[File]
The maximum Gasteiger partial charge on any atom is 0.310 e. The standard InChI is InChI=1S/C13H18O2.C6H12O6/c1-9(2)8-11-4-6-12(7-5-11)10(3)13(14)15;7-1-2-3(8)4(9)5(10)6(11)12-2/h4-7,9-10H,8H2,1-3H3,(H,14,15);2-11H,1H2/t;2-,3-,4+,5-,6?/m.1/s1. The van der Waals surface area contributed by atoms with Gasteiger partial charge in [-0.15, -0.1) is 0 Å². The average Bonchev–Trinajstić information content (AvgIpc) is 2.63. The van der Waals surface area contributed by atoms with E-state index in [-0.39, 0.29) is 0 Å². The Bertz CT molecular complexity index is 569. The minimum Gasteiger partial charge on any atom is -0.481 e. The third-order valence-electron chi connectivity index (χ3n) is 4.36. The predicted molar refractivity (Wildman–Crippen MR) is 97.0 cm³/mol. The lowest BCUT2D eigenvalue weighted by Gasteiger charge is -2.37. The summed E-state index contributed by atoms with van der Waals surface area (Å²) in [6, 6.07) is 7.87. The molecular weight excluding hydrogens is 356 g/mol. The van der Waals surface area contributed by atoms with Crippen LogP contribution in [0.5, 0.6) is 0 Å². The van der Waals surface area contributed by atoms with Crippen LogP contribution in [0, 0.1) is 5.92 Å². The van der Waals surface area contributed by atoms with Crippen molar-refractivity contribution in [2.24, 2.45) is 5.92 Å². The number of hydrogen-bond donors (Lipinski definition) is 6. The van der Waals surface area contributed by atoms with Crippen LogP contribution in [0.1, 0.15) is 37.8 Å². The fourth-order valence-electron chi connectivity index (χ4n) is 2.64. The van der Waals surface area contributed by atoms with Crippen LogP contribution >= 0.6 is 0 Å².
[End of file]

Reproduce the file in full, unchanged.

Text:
The maximum Gasteiger partial charge on any atom is 0.310 e. The standard InChI is InChI=1S/C13H18O2.C6H12O6/c1-9(2)8-11-4-6-12(7-5-11)10(3)13(14)15;7-1-2-3(8)4(9)5(10)6(11)12-2/h4-7,9-10H,8H2,1-3H3,(H,14,15);2-11H,1H2/t;2-,3-,4+,5-,6?/m.1/s1. The van der Waals surface area contributed by atoms with Gasteiger partial charge in [-0.15, -0.1) is 0 Å². The average Bonchev–Trinajstić information content (AvgIpc) is 2.63. The van der Waals surface area contributed by atoms with E-state index in [-0.39, 0.29) is 0 Å². The Bertz CT molecular complexity index is 569. The minimum Gasteiger partial charge on any atom is -0.481 e. The third-order valence-electron chi connectivity index (χ3n) is 4.36. The predicted molar refractivity (Wildman–Crippen MR) is 97.0 cm³/mol. The lowest BCUT2D eigenvalue weighted by Gasteiger charge is -2.37. The summed E-state index contributed by atoms with van der Waals surface area (Å²) in [6, 6.07) is 7.87. The molecular weight excluding hydrogens is 356 g/mol. The van der Waals surface area contributed by atoms with Crippen LogP contribution in [0.5, 0.6) is 0 Å². The van der Waals surface area contributed by atoms with Crippen LogP contribution in [0, 0.1) is 5.92 Å². The van der Waals surface area contributed by atoms with Crippen molar-refractivity contribution in [2.24, 2.45) is 5.92 Å². The number of hydrogen-bond donors (Lipinski definition) is 6. The van der Waals surface area contributed by atoms with Crippen LogP contribution in [0.1, 0.15) is 37.8 Å². The fourth-order valence-electron chi connectivity index (χ4n) is 2.64. The van der Waals surface area contributed by atoms with Crippen LogP contribution >= 0.6 is 0 Å².